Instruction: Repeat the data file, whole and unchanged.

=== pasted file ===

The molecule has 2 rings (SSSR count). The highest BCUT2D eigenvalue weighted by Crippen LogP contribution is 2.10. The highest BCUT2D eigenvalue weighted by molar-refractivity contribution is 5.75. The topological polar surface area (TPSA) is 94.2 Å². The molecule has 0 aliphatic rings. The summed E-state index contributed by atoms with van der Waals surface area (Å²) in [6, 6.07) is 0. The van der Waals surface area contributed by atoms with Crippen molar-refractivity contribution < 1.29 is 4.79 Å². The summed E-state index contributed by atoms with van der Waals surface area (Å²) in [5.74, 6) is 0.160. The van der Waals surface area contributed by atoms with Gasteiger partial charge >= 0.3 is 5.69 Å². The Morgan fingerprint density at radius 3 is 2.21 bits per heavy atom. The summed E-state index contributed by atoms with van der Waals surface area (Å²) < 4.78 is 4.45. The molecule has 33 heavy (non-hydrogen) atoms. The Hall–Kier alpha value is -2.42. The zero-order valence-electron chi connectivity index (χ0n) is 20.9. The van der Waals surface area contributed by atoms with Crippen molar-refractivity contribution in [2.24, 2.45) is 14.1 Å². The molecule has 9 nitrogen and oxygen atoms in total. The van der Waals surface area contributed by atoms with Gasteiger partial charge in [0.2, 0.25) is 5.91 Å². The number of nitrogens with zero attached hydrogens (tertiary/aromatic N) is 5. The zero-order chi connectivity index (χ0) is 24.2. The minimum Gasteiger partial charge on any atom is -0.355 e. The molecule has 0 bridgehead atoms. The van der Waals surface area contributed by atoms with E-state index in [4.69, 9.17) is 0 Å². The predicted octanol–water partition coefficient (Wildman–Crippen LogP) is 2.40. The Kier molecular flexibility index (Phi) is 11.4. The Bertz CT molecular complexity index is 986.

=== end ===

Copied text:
The molecule has 2 rings (SSSR count). The highest BCUT2D eigenvalue weighted by Crippen LogP contribution is 2.10. The highest BCUT2D eigenvalue weighted by molar-refractivity contribution is 5.75. The topological polar surface area (TPSA) is 94.2 Å². The molecule has 0 aliphatic rings. The summed E-state index contributed by atoms with van der Waals surface area (Å²) in [6, 6.07) is 0. The van der Waals surface area contributed by atoms with Crippen molar-refractivity contribution < 1.29 is 4.79 Å². The summed E-state index contributed by atoms with van der Waals surface area (Å²) in [5.74, 6) is 0.160. The van der Waals surface area contributed by atoms with Gasteiger partial charge >= 0.3 is 5.69 Å². The Morgan fingerprint density at radius 3 is 2.21 bits per heavy atom. The summed E-state index contributed by atoms with van der Waals surface area (Å²) < 4.78 is 4.45. The molecule has 33 heavy (non-hydrogen) atoms. The Hall–Kier alpha value is -2.42. The zero-order valence-electron chi connectivity index (χ0n) is 20.9. The van der Waals surface area contributed by atoms with Crippen molar-refractivity contribution in [2.24, 2.45) is 14.1 Å². The molecule has 9 nitrogen and oxygen atoms in total. The van der Waals surface area contributed by atoms with Gasteiger partial charge in [0.2, 0.25) is 5.91 Å². The number of nitrogens with zero attached hydrogens (tertiary/aromatic N) is 5. The zero-order chi connectivity index (χ0) is 24.2. The minimum Gasteiger partial charge on any atom is -0.355 e. The molecule has 0 bridgehead atoms. The van der Waals surface area contributed by atoms with E-state index in [4.69, 9.17) is 0 Å². The predicted octanol–water partition coefficient (Wildman–Crippen LogP) is 2.40. The Kier molecular flexibility index (Phi) is 11.4. The Bertz CT molecular complexity index is 986.